Wednesday, October 25, 2000,
Chandigarh, India



Idea behind Indian democracy

MR GURBHAGAT SINGH’S article, ("Rethinking Indian democracy: obsolescence of majority-minority paradigm”, Oct 10) seems to create the impression that minorities in India are not getting their due under the existing Constitution.

In my opinion, our present Constitution already safeguards the cultural, linguistic, religious and other rights of any section of the population who might be said to constitute a “minority” from the numerical and not communal point of view in order to prevent the democratic machine from being used as an engine of oppression by the numerical majority.

Where one community is in overwhelming majority or not, there is no doubt a temptation for members of that community to exalt their religion and their way of life above others. This is, however, fraught with danger, for history in India and elsewhere teaches that minorities make a contribution out of proportion to their numbers to national life and culture.

India, under the Constitution, is a secular state i.e. a state which observes an attitude of neutrality and impartiality towards all religions. Dr S. Radhakrishnan stated that preferential status to any one religion would be a violation of the basic principles of democracy and contrary to the best interests of religion and government.

It goes without saying that the democratic basis of the Constitution would be lost if the minorities were not given adequate protection to preserve the religious beliefs, institutions of education and culture.

k. m. vashisht



Law-suit madness

A sort of “law-suit madness” seems fast afflicting the Indian people, as if bitten by some curious bug. As a sad but inevitable result, the law courts are virtually flooded with cases — a sizeable number of which are just frivolous.

Under the circumstances, an accused in a case must get an opportunity to be heard before being condemned to a long-drawn-out regular trial.

Preliminary screening before admitting a case for regular trial seems imperative in the larger interests of the people and courts. Indisputably, many frivolous cases would not be able to withstand “judicial screening” and thus simply fall through in the process.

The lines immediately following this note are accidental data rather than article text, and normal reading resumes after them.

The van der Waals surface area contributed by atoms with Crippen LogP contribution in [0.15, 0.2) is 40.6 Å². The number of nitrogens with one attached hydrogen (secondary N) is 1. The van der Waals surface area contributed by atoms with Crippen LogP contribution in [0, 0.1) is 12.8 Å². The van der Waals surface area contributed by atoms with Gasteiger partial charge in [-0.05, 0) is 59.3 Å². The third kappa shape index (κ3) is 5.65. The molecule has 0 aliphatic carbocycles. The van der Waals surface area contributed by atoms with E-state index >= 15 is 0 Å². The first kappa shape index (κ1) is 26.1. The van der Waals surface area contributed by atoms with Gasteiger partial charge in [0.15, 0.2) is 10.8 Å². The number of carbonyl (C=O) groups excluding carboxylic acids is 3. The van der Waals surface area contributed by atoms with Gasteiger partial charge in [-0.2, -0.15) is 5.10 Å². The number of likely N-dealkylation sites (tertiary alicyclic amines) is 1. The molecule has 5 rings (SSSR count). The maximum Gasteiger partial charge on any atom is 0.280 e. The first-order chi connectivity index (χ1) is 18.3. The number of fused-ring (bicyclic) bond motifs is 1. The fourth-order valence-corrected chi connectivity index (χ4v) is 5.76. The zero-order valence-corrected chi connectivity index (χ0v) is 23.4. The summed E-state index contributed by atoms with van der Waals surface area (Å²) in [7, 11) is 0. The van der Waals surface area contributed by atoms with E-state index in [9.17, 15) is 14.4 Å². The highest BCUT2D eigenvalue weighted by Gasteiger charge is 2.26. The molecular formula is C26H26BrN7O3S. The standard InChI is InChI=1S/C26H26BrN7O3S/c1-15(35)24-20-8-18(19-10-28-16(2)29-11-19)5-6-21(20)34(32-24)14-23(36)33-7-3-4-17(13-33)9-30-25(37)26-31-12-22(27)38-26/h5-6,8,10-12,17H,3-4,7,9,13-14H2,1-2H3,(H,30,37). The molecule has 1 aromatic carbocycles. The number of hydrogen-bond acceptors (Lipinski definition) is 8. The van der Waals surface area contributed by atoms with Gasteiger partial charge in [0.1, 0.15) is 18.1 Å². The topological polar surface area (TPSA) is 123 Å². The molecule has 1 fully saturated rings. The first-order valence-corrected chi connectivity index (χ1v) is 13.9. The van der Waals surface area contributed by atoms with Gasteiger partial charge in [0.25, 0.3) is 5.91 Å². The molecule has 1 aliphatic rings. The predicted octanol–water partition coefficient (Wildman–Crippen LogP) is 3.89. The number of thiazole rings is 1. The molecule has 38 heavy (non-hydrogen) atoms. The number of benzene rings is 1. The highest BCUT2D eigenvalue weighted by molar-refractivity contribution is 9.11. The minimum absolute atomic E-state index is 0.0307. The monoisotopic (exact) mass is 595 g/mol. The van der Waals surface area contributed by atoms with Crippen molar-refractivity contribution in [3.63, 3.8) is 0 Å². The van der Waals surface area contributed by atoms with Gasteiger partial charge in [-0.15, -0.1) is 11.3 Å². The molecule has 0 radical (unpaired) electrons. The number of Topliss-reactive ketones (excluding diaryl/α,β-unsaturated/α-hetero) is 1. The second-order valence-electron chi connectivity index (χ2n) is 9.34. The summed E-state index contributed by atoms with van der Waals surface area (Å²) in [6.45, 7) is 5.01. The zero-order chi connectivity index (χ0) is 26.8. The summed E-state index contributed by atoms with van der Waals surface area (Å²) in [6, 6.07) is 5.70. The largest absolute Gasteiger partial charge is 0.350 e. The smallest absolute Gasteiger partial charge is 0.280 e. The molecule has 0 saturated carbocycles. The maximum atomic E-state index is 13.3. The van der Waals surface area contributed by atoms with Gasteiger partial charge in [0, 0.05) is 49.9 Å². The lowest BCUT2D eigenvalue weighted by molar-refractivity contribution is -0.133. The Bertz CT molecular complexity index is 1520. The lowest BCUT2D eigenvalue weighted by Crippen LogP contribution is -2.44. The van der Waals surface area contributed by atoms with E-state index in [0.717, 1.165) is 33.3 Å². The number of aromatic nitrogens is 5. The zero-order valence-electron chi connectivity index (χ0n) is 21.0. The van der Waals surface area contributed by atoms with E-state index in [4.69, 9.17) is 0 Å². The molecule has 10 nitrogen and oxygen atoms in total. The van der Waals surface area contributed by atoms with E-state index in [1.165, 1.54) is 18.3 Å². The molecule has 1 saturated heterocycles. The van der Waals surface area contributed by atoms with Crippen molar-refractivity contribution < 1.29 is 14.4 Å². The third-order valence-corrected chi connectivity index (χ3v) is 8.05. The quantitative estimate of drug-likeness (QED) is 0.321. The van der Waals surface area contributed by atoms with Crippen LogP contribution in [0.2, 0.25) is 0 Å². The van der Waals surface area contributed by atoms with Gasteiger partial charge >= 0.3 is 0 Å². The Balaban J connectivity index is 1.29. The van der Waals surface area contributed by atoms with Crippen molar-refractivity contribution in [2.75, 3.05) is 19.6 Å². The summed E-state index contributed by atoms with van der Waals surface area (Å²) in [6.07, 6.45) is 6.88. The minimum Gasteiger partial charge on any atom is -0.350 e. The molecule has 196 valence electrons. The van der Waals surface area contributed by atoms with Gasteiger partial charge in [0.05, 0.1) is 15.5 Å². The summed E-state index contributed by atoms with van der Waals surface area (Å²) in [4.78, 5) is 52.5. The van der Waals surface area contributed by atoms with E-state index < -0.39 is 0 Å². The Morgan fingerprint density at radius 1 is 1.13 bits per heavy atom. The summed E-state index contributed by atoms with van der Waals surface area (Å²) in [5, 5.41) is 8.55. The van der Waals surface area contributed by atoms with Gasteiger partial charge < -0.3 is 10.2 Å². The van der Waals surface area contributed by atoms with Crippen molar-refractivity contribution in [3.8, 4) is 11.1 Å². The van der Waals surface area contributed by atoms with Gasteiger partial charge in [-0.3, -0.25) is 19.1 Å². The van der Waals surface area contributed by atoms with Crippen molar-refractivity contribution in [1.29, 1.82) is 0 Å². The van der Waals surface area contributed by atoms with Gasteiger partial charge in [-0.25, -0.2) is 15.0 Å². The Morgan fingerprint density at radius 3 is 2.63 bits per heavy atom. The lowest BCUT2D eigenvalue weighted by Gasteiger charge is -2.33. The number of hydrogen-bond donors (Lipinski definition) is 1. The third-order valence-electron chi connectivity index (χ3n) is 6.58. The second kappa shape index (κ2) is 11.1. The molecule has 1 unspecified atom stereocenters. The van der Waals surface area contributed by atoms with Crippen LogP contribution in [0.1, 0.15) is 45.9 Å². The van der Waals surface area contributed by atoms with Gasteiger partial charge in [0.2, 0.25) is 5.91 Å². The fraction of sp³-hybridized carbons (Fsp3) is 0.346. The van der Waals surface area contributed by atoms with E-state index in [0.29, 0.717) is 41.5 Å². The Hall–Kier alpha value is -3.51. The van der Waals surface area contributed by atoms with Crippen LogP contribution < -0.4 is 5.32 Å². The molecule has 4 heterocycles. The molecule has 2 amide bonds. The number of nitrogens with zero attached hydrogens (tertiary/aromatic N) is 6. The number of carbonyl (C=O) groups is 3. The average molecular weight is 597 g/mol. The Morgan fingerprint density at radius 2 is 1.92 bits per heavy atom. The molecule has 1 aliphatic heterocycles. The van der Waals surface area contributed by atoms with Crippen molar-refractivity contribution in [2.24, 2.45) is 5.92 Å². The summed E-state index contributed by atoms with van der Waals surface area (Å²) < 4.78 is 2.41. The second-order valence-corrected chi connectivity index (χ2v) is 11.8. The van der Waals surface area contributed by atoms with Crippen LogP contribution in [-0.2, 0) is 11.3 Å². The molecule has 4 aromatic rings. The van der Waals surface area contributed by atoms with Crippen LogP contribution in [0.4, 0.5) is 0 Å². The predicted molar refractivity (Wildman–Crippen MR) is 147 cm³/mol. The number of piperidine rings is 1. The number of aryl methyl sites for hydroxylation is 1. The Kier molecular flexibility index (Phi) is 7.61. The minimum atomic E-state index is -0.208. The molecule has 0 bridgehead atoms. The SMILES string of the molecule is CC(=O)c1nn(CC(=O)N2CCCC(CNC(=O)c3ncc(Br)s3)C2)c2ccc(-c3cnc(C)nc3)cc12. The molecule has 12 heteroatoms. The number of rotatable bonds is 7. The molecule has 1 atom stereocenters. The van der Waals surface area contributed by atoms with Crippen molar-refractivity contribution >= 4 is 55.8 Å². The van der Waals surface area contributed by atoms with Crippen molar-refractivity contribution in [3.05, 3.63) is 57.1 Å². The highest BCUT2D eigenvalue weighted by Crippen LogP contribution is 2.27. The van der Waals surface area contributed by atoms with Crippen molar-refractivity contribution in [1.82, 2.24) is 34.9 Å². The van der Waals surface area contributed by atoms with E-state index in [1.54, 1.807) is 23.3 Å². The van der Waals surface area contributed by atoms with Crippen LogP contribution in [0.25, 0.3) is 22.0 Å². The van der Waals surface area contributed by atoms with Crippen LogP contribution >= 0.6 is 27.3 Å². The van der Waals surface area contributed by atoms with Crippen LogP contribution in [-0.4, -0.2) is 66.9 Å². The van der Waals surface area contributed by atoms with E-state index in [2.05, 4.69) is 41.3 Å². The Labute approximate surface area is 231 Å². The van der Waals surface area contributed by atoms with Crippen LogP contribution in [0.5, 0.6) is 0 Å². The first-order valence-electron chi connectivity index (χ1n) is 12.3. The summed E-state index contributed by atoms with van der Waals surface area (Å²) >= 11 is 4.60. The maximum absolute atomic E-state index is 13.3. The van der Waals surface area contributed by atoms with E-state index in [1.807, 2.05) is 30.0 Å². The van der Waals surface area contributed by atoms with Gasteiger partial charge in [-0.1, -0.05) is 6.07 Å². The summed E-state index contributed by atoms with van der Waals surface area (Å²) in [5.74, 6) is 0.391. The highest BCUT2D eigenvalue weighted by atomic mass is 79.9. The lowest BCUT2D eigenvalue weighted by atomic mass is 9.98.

The proposed screening, if adopted, would be doubly-blessing (i) it would bless the hapless victims of manipulative/frivolous litigation by saving them from much avoidable hardship/harassment. (ii) it would lessen the burden of courts considerably and thus bless the over-burdened “temples of justice” also.

To my mind, the dangerous malady can be allowed to grow unnoticed and unchecked only at our general peril. Let the powers that be pause and ponder!

tara chand
Ambota (Una)



Veerappan drama

THE nation has been witnessing a bizarre drama ever since the Kannada thespian, Dr Rajkumar, was spirited away into the Satyamangalam forest by forest brigand Veerappan. Days have passed into weeks and months and yet there is no word when the veteran actor would be set free.

The blame for the entire episode rests with the governments of Tamil Nadu and Karnataka.

The fundamental question is: where will the two state authorities stop to just get Dr Rajkumar released?

An anguished President of India gave vent to his feelings in his Independence Day message thus: “Criminals are being glamourised by the media and are treated as if they are the new heroes of our society. It is time civil society and the lawful government asserted their authority and primacy over the dare-devil heroes of crime and banditry.”

sudhir mahajan



Scheme for Varanasi